45 degree miter joints with table saw + sled -- struggling!
Hello, new to the forum. I'm a hobbyist wood worker on the evenings and weekends. I've always taken a liking to making and building small projects (chess/checker boards, wood and puzzle games as of late) or repairing the deck, or something on a larger scale. I don't consider myself an expert, but I have plenty of material I reference (Woodsmith, Wood mags and the 'internet' of course) to keep me on track if need be.
However, I'm at a particular stopping point on a project and it's with a joinery skill that I've always struggled with: 45 degree miter/bevel cuts.
I only own a table saw (lower end, Skill 10"), so I've really taken a liking to using cross-cut sleds, so it was a no-brainer to me to make some sort of common jig you see everywhere. I've tried two methods that have just failed for me and I can't figure out how to remedy it and be successful (and accurate, to boot)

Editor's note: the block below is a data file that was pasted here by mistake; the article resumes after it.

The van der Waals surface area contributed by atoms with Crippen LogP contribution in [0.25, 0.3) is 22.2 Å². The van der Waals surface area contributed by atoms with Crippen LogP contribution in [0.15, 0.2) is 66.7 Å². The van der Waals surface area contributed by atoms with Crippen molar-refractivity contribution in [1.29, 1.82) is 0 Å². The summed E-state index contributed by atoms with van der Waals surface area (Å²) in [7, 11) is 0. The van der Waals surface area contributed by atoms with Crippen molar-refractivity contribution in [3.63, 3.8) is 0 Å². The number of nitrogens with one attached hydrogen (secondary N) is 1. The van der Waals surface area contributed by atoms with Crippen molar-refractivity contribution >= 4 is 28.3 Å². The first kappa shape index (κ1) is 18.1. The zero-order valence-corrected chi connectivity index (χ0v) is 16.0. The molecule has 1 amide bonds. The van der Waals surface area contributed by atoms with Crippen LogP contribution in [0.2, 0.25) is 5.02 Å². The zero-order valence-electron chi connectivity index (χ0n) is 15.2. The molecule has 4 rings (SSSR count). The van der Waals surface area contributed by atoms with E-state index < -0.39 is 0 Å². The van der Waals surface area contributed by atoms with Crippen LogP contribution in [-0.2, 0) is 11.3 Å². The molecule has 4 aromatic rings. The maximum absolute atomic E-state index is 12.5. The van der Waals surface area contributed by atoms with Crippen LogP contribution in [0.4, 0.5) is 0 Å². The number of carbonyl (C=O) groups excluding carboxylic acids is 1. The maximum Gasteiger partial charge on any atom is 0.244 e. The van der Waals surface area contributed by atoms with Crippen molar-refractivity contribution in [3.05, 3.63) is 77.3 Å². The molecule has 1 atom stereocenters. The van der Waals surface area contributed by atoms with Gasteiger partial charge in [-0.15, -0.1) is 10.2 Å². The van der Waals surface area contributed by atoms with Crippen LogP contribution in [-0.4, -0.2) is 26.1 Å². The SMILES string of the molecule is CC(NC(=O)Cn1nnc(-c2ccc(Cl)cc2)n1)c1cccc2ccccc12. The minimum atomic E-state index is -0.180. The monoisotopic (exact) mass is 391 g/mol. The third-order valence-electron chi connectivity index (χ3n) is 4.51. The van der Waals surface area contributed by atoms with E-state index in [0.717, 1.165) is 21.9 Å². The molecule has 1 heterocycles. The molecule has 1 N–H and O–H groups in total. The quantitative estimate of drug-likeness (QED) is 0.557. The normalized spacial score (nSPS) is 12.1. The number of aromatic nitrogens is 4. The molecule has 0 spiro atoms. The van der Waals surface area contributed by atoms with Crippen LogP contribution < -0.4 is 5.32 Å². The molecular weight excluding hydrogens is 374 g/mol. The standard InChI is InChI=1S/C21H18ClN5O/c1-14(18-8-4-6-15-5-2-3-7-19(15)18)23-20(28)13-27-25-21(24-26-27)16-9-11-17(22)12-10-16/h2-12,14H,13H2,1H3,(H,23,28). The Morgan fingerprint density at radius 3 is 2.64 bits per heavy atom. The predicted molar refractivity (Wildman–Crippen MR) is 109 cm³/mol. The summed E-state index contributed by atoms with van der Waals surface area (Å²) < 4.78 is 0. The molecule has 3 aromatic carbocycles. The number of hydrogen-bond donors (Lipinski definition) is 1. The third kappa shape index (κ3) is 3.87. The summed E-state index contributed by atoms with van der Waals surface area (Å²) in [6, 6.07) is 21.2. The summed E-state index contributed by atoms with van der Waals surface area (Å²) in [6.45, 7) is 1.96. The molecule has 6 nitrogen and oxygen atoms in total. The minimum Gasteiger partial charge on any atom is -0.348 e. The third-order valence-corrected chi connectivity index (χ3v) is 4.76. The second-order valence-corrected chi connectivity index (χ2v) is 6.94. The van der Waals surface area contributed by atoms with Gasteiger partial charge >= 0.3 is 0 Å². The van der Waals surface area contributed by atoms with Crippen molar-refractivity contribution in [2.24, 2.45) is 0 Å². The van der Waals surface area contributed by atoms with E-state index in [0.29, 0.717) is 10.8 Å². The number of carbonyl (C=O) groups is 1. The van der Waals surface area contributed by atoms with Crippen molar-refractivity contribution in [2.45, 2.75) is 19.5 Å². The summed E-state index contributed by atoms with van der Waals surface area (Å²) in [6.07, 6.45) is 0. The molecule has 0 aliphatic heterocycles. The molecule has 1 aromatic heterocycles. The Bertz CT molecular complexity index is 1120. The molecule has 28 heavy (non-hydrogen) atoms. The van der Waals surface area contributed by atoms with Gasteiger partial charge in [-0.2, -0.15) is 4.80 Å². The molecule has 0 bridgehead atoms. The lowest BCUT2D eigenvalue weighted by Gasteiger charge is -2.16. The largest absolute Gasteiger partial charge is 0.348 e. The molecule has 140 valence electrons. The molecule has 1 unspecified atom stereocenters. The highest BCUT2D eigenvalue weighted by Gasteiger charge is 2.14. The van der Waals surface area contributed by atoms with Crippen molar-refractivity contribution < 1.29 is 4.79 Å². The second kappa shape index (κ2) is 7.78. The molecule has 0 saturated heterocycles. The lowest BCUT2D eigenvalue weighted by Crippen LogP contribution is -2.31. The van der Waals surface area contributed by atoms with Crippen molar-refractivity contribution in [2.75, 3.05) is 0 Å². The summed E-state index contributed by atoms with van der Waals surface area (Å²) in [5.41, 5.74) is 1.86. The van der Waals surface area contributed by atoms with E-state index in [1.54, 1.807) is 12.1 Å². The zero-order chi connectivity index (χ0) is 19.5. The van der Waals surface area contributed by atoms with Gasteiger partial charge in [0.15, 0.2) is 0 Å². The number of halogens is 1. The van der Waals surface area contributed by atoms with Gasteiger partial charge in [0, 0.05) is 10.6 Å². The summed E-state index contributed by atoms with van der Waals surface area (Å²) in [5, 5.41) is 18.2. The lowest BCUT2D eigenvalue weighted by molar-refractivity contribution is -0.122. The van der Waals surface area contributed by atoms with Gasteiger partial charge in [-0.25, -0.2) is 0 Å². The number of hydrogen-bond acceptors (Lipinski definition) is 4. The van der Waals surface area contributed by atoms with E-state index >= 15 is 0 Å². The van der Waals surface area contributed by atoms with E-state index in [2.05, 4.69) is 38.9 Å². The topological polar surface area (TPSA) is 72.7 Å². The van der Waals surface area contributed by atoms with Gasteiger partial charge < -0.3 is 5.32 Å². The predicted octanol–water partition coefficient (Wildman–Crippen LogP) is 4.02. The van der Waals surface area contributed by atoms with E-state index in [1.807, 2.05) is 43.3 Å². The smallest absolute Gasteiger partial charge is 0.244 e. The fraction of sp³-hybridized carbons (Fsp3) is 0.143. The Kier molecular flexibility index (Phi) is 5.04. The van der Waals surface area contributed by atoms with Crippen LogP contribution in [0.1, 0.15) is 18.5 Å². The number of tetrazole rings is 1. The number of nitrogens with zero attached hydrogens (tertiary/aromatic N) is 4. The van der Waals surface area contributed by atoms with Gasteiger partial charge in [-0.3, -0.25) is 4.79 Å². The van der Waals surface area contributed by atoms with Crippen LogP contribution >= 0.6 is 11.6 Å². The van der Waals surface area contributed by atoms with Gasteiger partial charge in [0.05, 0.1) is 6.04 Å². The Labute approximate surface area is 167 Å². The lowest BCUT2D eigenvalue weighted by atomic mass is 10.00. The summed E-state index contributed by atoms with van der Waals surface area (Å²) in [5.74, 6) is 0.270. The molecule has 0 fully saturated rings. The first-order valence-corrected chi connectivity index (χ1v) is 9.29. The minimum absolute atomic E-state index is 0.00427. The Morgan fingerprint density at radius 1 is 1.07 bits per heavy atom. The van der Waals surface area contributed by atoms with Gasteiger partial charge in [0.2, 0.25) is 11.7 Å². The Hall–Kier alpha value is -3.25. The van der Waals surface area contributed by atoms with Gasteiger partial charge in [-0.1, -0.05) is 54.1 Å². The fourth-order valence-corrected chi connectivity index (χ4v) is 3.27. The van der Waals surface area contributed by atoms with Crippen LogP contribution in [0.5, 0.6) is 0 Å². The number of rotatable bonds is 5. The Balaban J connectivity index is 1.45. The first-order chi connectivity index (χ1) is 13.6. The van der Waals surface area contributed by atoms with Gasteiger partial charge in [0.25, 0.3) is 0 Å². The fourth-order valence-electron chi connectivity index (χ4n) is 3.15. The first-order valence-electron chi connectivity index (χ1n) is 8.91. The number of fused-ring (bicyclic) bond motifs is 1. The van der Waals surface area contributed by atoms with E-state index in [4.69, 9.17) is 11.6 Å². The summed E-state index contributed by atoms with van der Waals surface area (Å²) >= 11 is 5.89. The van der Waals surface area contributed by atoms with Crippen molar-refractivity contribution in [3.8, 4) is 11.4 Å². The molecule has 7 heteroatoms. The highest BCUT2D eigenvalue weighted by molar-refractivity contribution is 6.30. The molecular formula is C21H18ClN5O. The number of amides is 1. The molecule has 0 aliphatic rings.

Method 1: I have a cross-cut sled for 90 degree cuts (kerf down the middle) and I've taken a 45 degree right triangle and going off the blade. I'll screw in a wood guide/fence at the 45 degree angle to the blade.
Method 2: I recently built another cross-cut sled, but this time I used my Wixey digital angle gauge, set the blade to 45.0 (with a tenth of accuracy) angle and tried cuts that way with a stop block, ect. (pictured)
Both methods seem to be what everyone else does, yet I can't get true 45 degree cuts. Sometimes the angles are slightly acute, some obtuse.
I wonder if it's: wobble in my blade, not having enough weight for my table saw (which is on it's own collapsible stand) to cut out more vibration, or just me? I really don't know anymore and it's plain frustrating.
Any tips of suggestions are welcome.